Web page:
Mindfulness can be defined as maintaining a moment-by-moment awareness of thoughts, feelings, bodily sensations, and surrounding environment, through a gentle, nurturing lens. People affected by chronic anxiety become less associated with the present moment and become more consumed by negative thoughts and emotions.

Mindfulness helps to bring students and educators back to the present moment where they are able to become better connected with themselves, their thoughts and feelings, surroundings, and one another. Benefits of mindfulness include but are not limited to reduced stress, improved focus, less emotional reactivity, improved physical wellbeing, and even improved test scores.

Mindfulness incorporated into the school day, especially during exam time and the testing season, will help both students and staff to effectively identify and manage negative emotions and prevent unhealthy behaviors and coping mechanisms.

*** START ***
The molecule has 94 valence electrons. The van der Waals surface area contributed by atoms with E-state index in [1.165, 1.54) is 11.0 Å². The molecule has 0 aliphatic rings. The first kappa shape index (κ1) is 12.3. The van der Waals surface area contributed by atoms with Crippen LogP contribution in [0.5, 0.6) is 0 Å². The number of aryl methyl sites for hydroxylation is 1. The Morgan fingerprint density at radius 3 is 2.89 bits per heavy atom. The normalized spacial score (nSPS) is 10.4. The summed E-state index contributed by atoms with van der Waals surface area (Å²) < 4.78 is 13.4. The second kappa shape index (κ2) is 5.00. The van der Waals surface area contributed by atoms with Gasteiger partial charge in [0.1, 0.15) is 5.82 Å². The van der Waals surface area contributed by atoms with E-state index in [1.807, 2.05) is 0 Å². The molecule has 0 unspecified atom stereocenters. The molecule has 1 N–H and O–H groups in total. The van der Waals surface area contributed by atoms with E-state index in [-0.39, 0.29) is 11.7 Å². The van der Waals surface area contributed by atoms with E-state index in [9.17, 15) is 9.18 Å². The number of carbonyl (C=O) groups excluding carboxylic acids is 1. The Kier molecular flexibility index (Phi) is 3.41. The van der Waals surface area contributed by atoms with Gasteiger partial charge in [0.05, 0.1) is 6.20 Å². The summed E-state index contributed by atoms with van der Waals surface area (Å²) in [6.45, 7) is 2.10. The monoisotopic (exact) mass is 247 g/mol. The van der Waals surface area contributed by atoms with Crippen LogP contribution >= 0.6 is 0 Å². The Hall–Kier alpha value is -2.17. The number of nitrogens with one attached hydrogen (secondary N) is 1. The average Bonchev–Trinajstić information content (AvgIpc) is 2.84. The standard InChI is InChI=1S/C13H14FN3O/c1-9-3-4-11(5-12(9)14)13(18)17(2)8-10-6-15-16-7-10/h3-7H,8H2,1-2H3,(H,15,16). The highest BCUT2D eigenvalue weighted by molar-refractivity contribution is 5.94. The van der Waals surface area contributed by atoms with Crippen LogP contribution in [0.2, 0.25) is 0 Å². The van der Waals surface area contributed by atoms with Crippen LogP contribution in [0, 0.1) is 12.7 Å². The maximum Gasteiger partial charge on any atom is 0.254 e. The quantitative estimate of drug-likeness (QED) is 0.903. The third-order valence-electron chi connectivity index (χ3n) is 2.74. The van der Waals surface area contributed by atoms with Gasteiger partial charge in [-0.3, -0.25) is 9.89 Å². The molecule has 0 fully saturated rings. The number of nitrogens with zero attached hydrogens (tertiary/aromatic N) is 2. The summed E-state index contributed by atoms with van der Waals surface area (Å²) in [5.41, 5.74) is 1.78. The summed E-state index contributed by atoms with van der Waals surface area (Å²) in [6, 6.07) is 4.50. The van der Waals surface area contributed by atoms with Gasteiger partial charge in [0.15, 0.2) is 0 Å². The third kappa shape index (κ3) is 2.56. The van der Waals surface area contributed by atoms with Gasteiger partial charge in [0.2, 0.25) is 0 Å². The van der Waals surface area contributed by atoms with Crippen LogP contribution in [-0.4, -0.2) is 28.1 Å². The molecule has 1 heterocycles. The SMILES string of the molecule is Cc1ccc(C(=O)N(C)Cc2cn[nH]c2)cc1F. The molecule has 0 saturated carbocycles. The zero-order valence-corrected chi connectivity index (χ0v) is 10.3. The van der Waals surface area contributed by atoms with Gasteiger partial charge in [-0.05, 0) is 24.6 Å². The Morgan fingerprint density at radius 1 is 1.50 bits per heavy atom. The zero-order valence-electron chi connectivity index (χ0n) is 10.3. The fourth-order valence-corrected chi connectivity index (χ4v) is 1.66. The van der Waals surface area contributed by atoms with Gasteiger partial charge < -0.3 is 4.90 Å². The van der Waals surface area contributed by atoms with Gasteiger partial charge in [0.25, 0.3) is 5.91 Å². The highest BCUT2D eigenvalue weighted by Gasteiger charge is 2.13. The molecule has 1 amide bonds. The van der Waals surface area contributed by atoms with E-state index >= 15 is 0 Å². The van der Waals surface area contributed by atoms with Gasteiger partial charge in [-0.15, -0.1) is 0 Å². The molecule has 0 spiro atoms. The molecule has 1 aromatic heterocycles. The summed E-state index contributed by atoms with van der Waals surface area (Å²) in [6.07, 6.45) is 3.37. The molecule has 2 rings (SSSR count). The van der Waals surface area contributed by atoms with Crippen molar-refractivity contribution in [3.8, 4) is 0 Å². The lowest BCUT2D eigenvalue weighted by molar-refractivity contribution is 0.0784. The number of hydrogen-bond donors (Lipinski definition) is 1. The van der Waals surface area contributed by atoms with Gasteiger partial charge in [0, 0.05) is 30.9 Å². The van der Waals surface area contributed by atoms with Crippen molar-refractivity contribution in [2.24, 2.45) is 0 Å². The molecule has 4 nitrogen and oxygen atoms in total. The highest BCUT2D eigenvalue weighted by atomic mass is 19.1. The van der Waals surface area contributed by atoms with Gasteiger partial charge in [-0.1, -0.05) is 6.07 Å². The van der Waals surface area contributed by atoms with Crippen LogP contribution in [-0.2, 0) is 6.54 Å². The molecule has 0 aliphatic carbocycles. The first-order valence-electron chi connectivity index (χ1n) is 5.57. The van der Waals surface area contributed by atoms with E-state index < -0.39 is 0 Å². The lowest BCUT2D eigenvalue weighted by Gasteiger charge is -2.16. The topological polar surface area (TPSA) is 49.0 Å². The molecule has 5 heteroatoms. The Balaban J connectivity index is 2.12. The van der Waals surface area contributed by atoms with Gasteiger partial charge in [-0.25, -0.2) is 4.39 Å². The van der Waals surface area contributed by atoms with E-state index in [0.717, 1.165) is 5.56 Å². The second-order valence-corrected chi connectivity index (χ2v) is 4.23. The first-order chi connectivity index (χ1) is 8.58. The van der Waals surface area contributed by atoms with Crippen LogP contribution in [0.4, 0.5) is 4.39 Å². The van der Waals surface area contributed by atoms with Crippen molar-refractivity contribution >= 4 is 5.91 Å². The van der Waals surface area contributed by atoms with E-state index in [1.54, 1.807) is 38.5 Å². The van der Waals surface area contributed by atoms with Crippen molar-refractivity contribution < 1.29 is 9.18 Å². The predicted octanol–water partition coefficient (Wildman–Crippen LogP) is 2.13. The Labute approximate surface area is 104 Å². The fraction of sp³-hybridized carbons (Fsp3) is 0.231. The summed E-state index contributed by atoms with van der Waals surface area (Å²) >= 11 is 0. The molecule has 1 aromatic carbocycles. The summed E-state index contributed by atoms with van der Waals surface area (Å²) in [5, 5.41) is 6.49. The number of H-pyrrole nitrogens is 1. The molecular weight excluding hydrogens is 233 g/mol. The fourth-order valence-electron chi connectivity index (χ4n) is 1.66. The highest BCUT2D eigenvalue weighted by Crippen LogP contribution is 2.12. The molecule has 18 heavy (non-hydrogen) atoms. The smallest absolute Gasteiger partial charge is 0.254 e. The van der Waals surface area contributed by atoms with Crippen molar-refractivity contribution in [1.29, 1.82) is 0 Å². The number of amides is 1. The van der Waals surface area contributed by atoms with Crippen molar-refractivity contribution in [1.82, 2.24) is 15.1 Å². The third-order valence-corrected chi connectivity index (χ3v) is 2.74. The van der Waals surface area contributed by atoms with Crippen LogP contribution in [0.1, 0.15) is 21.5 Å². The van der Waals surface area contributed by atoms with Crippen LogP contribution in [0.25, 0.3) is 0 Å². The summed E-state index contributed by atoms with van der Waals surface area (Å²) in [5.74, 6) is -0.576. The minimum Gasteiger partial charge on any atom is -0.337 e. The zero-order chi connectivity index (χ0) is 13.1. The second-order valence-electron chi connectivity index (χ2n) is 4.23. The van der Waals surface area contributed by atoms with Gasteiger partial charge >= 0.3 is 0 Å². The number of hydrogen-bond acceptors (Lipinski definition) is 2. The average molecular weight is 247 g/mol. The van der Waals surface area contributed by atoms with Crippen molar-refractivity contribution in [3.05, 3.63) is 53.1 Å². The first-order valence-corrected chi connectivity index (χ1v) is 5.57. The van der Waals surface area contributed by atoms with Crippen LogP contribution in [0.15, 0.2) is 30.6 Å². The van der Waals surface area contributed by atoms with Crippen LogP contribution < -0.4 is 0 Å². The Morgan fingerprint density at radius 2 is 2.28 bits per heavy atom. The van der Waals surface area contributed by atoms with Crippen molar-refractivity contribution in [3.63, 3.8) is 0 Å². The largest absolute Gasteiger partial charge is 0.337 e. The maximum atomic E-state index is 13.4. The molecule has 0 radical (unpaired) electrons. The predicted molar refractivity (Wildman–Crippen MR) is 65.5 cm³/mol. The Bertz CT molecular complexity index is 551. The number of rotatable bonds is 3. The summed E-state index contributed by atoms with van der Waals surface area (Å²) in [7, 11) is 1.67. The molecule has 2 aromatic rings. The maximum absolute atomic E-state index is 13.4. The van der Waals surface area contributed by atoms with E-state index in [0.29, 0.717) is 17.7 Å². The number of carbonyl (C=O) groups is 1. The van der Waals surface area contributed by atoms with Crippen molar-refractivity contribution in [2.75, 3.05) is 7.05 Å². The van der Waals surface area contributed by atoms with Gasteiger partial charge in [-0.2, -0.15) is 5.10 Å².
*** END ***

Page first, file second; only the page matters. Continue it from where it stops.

Classroom Strategies That Calm the Mind and Body

Mindfulness strategies for students:

Mindful Breathing

Have students close their eyes, take a deep inhale for four counts and then repeat the same process during the exhale. Another technique includes having students inhale through their noses while rolling their shoulders upward for four counts, and then exhaling through their mouths while rolling their shoulders downward.

Channel Your Inner Superhero

Have your students go to separate areas in the classroom; allow your students to choose where they feel the most comfortable standing and have them model the poses of their favorite superheroes. This is a fun activity for the whole class; staff should lead by example and encourage students by modeling their favorite superheroes as well! Remind them to channel the feeling of strength and courage as the test is approaching.

Talk Gratitude